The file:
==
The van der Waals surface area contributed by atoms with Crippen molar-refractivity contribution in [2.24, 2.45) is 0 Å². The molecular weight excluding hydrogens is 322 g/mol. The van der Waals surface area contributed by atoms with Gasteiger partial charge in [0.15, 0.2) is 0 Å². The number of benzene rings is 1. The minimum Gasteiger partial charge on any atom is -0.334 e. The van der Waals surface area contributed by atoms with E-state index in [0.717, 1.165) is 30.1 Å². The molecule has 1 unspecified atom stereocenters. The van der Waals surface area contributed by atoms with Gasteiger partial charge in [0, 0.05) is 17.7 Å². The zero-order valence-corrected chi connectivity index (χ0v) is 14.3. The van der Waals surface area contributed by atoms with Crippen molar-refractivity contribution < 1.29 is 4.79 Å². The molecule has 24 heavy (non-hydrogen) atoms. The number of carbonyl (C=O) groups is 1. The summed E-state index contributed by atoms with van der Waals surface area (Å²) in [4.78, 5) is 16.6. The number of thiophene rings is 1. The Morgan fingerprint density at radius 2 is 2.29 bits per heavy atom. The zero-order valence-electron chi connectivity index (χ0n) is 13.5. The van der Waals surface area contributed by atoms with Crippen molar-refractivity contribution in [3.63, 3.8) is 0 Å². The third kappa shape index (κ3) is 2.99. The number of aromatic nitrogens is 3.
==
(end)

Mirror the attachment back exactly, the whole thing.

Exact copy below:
The van der Waals surface area contributed by atoms with Crippen molar-refractivity contribution in [2.24, 2.45) is 0 Å². The molecular weight excluding hydrogens is 322 g/mol. The van der Waals surface area contributed by atoms with Gasteiger partial charge in [0.15, 0.2) is 0 Å². The number of benzene rings is 1. The minimum Gasteiger partial charge on any atom is -0.334 e. The van der Waals surface area contributed by atoms with E-state index in [0.717, 1.165) is 30.1 Å². The molecule has 1 unspecified atom stereocenters. The van der Waals surface area contributed by atoms with Gasteiger partial charge in [0, 0.05) is 17.7 Å². The zero-order valence-corrected chi connectivity index (χ0v) is 14.3. The van der Waals surface area contributed by atoms with Crippen molar-refractivity contribution < 1.29 is 4.79 Å². The molecule has 24 heavy (non-hydrogen) atoms. The number of carbonyl (C=O) groups is 1. The summed E-state index contributed by atoms with van der Waals surface area (Å²) in [4.78, 5) is 16.6. The number of thiophene rings is 1. The Morgan fingerprint density at radius 2 is 2.29 bits per heavy atom. The zero-order valence-electron chi connectivity index (χ0n) is 13.5. The van der Waals surface area contributed by atoms with Crippen molar-refractivity contribution in [3.63, 3.8) is 0 Å². The third kappa shape index (κ3) is 2.99. The number of aromatic nitrogens is 3.